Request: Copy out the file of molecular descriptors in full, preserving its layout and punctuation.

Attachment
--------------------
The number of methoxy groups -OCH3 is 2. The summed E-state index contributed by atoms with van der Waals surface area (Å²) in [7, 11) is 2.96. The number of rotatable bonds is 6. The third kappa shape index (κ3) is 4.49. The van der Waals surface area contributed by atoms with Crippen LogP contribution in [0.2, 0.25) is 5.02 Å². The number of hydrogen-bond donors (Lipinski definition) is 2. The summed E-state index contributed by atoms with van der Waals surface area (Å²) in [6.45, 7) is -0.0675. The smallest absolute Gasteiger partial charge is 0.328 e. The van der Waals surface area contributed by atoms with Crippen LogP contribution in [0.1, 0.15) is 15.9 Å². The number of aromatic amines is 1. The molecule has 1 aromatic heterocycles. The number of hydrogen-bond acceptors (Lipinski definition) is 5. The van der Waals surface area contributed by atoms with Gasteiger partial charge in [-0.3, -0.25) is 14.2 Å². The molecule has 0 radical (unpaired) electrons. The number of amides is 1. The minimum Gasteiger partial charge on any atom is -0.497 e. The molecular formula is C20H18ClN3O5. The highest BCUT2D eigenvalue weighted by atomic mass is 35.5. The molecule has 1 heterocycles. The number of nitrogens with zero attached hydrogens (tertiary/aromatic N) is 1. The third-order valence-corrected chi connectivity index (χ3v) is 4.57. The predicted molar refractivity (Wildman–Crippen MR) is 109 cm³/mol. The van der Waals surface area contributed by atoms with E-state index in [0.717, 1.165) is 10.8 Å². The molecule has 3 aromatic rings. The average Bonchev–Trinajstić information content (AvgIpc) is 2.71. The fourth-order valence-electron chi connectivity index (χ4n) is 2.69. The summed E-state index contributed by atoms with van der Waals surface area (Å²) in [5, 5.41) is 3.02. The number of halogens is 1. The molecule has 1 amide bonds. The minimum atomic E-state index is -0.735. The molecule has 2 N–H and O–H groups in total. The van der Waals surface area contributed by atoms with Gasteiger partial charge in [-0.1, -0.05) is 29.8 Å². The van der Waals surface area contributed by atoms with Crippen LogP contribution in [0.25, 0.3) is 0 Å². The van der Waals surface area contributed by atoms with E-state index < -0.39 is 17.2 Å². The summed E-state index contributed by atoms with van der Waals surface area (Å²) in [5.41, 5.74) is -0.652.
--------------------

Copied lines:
The number of methoxy groups -OCH3 is 2. The summed E-state index contributed by atoms with van der Waals surface area (Å²) in [7, 11) is 2.96. The number of rotatable bonds is 6. The third kappa shape index (κ3) is 4.49. The van der Waals surface area contributed by atoms with Crippen LogP contribution in [0.2, 0.25) is 5.02 Å². The number of hydrogen-bond donors (Lipinski definition) is 2. The summed E-state index contributed by atoms with van der Waals surface area (Å²) in [6.45, 7) is -0.0675. The smallest absolute Gasteiger partial charge is 0.328 e. The van der Waals surface area contributed by atoms with Crippen LogP contribution in [0.1, 0.15) is 15.9 Å². The number of aromatic amines is 1. The molecule has 1 aromatic heterocycles. The number of hydrogen-bond acceptors (Lipinski definition) is 5. The van der Waals surface area contributed by atoms with Gasteiger partial charge in [-0.3, -0.25) is 14.2 Å². The molecule has 0 radical (unpaired) electrons. The number of amides is 1. The minimum Gasteiger partial charge on any atom is -0.497 e. The molecular formula is C20H18ClN3O5. The highest BCUT2D eigenvalue weighted by atomic mass is 35.5. The molecule has 1 heterocycles. The number of nitrogens with zero attached hydrogens (tertiary/aromatic N) is 1. The third-order valence-corrected chi connectivity index (χ3v) is 4.57. The predicted molar refractivity (Wildman–Crippen MR) is 109 cm³/mol. The van der Waals surface area contributed by atoms with E-state index in [0.717, 1.165) is 10.8 Å². The molecule has 3 aromatic rings. The average Bonchev–Trinajstić information content (AvgIpc) is 2.71. The fourth-order valence-electron chi connectivity index (χ4n) is 2.69. The summed E-state index contributed by atoms with van der Waals surface area (Å²) in [5, 5.41) is 3.02. The number of halogens is 1. The molecule has 1 amide bonds. The minimum atomic E-state index is -0.735. The molecule has 2 N–H and O–H groups in total. The van der Waals surface area contributed by atoms with Gasteiger partial charge in [-0.1, -0.05) is 29.8 Å². The van der Waals surface area contributed by atoms with Crippen LogP contribution in [0.25, 0.3) is 0 Å². The van der Waals surface area contributed by atoms with E-state index < -0.39 is 17.2 Å². The summed E-state index contributed by atoms with van der Waals surface area (Å²) in [5.41, 5.74) is -0.652.